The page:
Managing pH is just as critical in aquaponics as it is in hydroponics and soil gardening, but it is trickier in aquaponics because there are three living constituencies to consider in an aquaponic ecosystem: plants, fish, and bacteria.

While the plants generally prefer a slightly acidic pH (in the low sixes to upper fives), the fish and bacteria prefer a slightly alkaline pH (in the high sevens to low eights). Therefore, pH management in aquaponics is an exercise in compromise between the two ranges. The ideal target is a pH of 6.8 to 7.

pH Over the Life of Your Aquaponic System

Most water comes out of the tap at pH levels above a neutral 7 because municipalities are concerned about the long-term corrosive effects of acidic water so they adjust accordingly. If your system’s water comes from a well, you will probably discover the same thing, but in this case, it is the mineral content of the water that is keeping your pH high.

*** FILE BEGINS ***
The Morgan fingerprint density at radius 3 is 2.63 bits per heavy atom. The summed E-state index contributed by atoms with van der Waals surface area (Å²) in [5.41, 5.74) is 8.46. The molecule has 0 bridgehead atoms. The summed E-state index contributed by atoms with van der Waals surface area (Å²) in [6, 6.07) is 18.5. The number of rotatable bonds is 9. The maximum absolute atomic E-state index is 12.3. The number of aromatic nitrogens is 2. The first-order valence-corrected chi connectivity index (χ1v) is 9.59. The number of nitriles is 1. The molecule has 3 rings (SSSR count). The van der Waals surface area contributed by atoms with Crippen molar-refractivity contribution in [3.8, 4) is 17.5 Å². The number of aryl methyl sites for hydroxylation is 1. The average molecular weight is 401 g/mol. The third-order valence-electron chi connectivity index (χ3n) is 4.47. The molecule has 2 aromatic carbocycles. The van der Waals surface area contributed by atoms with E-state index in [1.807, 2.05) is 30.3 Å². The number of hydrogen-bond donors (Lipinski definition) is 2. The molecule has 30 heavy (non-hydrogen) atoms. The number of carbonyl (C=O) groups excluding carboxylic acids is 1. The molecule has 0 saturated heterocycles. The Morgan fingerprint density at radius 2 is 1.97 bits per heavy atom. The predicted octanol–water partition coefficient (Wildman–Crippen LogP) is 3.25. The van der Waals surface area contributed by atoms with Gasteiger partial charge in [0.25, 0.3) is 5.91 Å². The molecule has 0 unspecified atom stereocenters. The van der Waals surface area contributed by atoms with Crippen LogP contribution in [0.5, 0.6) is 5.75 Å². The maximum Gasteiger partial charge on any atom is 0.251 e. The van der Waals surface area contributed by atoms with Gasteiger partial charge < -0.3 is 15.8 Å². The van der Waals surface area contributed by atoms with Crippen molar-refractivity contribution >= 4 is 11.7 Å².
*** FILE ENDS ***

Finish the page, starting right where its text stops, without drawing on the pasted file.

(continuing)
Good news—a slightly high pH is usually not a problem because when you start up a new aquaponic system, you cycle it. The cycling process is designed to encourage beneficial nitrifying bacteria to take up residence in your system. This process is entirely focused on the bacteria and the fish, which both prefer a higher pH. This means that water a bit above a pH of 7 actually helps to get your system cycled.

Once the nitrogen cycle is fully established, and you have added plants to your system, you will usually see the pH of your system decrease over time. Why? Because the nitrogen cycle actually produces nitric acid, which will naturally cause your pH to go down.

But there will be times, especially when your system is young, when you will need to act to push the pH down. And in the long run, you will regularly need to raise your pH. We will discuss how to do this safely in aquaponics, but first we need to discuss buffers and water hardness.

Carbonate Buffers and Water Hardness

I help customers with questions and concerns about pH every day. Generally, the questions fall into one of two categories: